Test-wiseness training and its effects on English-as-a-Second-Language-student performance on a computerized adaptive basic skills test

Date of Award




Degree Name

Doctor of Education (Ed.D.)


Higher Education

First Committee Member

Gilbert Cuevas - Committee Chair


The purpose of this study was to investigate the effect of test-wiseness training on ESL student performance on a standardized, computerized basic skills test of reading and writing and on computer anxiety. Thirty-two high-proficiency ESL students attended a three-and-a-half-hour workshop designed to give students information about the Computerized Placement Test (CPT). The Experimental Group received a component which included test-taking skills training, familiarization with computer keyboards, discussion of the specific CPT form and content, and practice on similar test questions.Data were obtained through the following instruments: a demographic questionnaire, the Florida Multiple Assessment Placement Programs and Services (FL-MAPS) and CPT reading and writing sub-tests, and the Computer Anxiety Scale by Marcoulides (1985). Statistical analyses included t-tests and analyses of covariance to assess significant differences between pre- and post-training scores and computer anxiety, and correlations to test the relationships between computer anxiety and test results.Analysis of the data revealed that: ESL students who received test-wiseness training for computerized examinations did not perform significantly higher on the reading or writing sub-tests of the basic skills tests than those ESL students who do not receive the training; ESL students in the Experimental Group who received test-wiseness training for computerized examinations scored significantly higher on the reading and writing sub-tests of the basic skills tests than they did on the pre-test, and, surprisingly, students in the Control Group also scored significantly higher on the reading post-test than on the pre-test; placement results on the reading sub-test were significantly altered by attendance at the workshop; the treatment seemed to have no significant effect on reducing computer anxiety for either the Control Group or the Experimental Group; and there was no significant negative correlation between level of computer anxiety and reading sub-test CPT scores for ESL students. A detailed discussion of the findings includes recommendations for further research.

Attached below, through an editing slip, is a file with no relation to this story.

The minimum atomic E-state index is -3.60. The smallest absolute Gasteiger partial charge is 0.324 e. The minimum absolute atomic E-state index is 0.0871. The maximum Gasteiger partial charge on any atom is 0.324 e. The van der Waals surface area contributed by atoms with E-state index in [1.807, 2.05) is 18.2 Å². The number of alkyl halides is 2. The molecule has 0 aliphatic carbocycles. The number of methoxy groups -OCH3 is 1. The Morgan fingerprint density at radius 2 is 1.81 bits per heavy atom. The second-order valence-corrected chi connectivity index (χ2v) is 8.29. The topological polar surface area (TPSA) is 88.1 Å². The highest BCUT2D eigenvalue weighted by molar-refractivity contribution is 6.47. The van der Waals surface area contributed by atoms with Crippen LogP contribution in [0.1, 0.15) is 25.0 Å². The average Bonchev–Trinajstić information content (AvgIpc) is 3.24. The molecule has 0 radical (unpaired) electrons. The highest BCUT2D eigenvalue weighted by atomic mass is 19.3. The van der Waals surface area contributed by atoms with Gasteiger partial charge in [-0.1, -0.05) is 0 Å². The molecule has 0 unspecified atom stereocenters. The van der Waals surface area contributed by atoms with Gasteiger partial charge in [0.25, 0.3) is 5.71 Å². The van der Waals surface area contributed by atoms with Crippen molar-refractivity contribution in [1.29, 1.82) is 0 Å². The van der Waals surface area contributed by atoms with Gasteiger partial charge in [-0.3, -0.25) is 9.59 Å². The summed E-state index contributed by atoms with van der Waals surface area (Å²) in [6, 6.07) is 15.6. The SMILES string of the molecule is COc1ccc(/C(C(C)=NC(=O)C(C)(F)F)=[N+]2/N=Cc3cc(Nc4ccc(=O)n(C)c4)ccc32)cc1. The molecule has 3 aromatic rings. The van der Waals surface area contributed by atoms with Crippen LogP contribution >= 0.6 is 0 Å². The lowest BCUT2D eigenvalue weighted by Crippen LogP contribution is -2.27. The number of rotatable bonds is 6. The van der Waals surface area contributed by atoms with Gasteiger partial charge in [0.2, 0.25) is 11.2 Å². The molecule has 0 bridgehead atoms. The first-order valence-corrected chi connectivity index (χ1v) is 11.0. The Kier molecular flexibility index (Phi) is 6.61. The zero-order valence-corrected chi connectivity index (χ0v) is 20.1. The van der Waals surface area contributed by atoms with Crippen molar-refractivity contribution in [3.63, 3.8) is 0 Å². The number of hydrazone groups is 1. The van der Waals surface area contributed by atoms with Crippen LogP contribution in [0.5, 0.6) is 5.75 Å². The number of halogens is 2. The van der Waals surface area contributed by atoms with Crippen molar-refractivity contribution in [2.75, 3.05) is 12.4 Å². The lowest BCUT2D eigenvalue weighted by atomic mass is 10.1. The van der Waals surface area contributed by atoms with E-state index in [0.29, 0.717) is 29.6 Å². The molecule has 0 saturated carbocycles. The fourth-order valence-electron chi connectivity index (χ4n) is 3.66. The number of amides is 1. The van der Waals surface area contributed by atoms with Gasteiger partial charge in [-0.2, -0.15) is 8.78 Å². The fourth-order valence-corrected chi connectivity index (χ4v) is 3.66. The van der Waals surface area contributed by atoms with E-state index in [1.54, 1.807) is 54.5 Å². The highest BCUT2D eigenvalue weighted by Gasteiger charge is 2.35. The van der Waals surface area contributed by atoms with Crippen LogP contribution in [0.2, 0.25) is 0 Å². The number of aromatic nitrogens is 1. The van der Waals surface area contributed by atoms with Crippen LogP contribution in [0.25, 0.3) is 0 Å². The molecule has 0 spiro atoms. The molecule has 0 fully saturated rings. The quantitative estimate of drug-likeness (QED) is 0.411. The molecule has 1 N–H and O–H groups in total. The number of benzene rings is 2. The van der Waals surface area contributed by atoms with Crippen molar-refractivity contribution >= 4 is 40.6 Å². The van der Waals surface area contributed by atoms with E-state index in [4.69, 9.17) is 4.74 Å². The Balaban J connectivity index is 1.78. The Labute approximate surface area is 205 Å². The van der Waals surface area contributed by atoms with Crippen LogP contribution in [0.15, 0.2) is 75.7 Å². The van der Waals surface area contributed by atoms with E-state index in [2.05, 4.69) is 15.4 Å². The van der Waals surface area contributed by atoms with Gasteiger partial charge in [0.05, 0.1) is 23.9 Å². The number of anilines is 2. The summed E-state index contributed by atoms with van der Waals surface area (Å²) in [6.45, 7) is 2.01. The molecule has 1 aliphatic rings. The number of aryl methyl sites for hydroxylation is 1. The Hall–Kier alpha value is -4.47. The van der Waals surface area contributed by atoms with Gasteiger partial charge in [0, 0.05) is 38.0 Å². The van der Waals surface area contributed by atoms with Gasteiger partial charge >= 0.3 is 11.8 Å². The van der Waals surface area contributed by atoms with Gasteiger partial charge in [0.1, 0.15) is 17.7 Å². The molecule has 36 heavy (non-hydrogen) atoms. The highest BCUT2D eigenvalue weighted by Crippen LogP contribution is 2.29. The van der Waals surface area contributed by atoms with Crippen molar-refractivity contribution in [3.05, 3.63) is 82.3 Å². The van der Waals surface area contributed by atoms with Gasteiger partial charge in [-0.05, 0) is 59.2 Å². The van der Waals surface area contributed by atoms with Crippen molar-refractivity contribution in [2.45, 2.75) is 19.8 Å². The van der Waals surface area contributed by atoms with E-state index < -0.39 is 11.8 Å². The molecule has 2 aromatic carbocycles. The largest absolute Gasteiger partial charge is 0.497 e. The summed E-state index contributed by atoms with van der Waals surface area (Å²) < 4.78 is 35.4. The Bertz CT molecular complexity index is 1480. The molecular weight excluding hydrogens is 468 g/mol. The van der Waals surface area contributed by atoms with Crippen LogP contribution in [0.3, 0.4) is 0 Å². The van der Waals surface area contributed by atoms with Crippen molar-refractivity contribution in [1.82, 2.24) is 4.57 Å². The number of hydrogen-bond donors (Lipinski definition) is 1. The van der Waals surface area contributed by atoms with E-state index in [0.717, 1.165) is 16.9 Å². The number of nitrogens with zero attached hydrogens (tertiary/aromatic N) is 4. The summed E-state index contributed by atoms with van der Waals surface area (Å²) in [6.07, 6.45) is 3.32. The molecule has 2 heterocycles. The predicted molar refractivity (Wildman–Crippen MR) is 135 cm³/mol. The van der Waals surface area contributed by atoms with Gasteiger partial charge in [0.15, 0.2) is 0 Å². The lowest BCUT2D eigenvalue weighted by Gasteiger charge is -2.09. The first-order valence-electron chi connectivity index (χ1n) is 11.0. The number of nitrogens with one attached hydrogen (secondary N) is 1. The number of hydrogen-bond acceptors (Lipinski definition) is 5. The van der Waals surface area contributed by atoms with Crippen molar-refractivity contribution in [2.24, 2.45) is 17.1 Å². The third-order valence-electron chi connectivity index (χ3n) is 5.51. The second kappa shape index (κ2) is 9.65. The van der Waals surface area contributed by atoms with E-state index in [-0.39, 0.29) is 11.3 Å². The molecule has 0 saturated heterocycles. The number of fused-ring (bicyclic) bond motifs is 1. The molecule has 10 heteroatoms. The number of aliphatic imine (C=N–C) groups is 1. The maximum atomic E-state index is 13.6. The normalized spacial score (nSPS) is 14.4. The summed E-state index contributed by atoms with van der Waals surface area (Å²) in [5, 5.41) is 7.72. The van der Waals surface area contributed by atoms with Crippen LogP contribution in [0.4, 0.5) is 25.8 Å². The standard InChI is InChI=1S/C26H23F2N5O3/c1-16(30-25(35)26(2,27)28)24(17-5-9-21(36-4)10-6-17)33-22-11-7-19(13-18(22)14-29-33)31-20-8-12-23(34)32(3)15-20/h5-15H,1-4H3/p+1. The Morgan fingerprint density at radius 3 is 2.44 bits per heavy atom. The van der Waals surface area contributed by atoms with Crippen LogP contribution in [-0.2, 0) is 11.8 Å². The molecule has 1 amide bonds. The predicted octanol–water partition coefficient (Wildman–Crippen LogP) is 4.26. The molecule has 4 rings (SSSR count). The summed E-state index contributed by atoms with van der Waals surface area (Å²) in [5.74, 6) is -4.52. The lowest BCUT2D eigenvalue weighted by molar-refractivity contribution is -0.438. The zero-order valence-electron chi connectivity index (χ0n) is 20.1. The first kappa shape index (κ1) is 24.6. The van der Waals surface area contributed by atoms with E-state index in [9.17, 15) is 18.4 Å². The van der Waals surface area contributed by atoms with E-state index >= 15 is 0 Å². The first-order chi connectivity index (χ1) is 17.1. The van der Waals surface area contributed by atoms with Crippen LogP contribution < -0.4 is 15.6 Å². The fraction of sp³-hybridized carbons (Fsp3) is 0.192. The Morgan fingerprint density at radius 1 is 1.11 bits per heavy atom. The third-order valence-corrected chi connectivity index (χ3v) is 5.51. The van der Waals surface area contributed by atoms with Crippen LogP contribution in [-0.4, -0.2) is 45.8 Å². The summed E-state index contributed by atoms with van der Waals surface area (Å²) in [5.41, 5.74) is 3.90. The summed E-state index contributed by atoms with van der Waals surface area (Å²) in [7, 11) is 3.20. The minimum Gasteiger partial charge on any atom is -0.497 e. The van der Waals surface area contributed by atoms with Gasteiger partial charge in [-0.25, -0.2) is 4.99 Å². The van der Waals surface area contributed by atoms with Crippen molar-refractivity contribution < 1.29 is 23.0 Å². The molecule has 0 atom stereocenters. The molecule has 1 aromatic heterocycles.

Education, Bilingual and Multicultural; Education, Tests and Measurements; Education, Technology of

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